“We can provide everything you need to enter Thailand hassle-free and within 12 hours, which is the fastest in the market.” Says Maxwell Meyer, CEO of Masii.

Covid-19 has drastically accelerated the industry’s movement toward shifting products and services online.

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Tadoo, The Thiager’s sister company, has also teamed up with Masii on their Thai price comparison platform, tadoo.co, which offers a similar range of products including, insurance, finance, internet, and mobile.

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The Thaiger joins forces with Masii to bring you hassle-free Thailand re-entry packages and much more | News by Thaiger

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Aviation authority calling for 20,000 vaccine doses for crew, ground staff

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Aviation authority calling for 20,000 vaccine doses for crew, ground staff | Thaiger
PHOTO: Christian Junker on Flickr

The Civil Aviation Authority of Thailand is calling for vaccine doses to protect around 20,000 airline crew and ground staff before the country re-opens to international tourists. The CAAT says it’s vital that those working in the aviation industry are protected and has submitted its request to the Centre for Covid-19 Situation Administration.

According to Suthipong Kongpool from the CAAT, there are around 20,000 airline employees, including crew and ground staff, who will need to be vaccinated. As 2 doses are required, a total of 40,000 doses are needed to fully protect staff. The Bangkok Post reports that the CAAT will meet on Thursday to review the aviation sector’s readiness for when the country re-opens without international arrivals having to quarantine.

Suthipong says they are seeking enough vaccine doses to protect employees of Thai-registered carriers.

“It’s a confidence-building measure for tourists and those providing the services to them.”

From July, the southern island of Phuket will be the first part of the country to waive quarantine for vaccinated international arrivals, subject to 70% of local residents being vaccinated. The “sandbox” project is a pilot programme that will be expanded to other areas if it proves successful. Between October and the end of the year, 5 other provinces – Phang Nga, Surat Thani, Krabi, Chon Buri, and Chiang Mai – are expected to adopt the programme. Officials hope to be able to re-open the country fully from January 2022.

According to the CAAT, the first foreign visitors expected to return to Phuket will be Chinese tourists, given that country’s success in managing the pandemic. Meanwhile, the CAAT says Thailand will see a 7% increase in air traffic this month compared to last, with a total of 36,150 domestic and international flights.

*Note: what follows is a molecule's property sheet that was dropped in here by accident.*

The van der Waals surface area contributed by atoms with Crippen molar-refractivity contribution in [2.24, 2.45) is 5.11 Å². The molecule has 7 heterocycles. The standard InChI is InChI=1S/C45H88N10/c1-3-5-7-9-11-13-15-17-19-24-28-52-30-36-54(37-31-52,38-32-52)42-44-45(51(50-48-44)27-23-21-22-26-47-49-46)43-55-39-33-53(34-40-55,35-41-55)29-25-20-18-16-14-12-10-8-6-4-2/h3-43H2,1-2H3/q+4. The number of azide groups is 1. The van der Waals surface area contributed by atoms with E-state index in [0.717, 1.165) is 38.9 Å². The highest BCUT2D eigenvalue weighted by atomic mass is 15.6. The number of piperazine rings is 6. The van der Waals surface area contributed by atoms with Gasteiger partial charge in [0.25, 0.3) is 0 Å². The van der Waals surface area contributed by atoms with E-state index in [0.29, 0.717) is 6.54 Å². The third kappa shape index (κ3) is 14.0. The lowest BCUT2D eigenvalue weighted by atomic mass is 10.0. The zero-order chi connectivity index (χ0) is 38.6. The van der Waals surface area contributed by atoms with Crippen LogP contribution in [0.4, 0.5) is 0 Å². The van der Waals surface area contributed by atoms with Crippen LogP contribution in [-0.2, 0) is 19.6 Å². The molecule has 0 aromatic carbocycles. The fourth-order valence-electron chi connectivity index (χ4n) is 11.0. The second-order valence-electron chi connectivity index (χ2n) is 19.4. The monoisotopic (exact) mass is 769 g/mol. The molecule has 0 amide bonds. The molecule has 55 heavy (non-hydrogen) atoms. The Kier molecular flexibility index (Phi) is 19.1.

SOURCE: Bangkok Post

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Labour union angry over changes to Thai Airways staff contracts under rehab plan

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Labour union angry over changes to Thai Airways staff contracts under rehab plan | Thaiger
PHOTO: Wikimedia

Union representatives are questioning changes made to the employment terms of Thai Airways staff as part of the national carrier’s debt-restructuring plan. The labour union claims the changes have removed or diluted several staff entitlements and welfare benefits, pointing the finger at acting president, Chansin Treenuchagron, who signed the orders.

The union is calling on the Department of Labour Protection and Welfare to review the changes to check if they align with a debt-restructuring plan submitted to the Central Bankruptcy Court. According to a Bangkok Post report, the union believes the signed orders may go against the terms of the rehab plan currently being reviewed by creditors. They include an order related to the company’s new organisational structure, as well as the screening of workers who will continue to be employed by the carrier during and after the rehab process.

Union representatives accuse the airline of changing the terms and conditions of employee contracts, meaning weaker welfare benefits. They are asking the DLPW to confirm if the changes comply with the 1940 Bankruptcy Act, the 1975 Labour Relations Act, and the 1998 Labour Protection Act. The union says that if the changes are found to violate the acts, Chansin should be ordered to cancel the orders and draw up new employment terms that comply with the airline’s rehab plan and with employment law.

SOURCE: Bangkok Post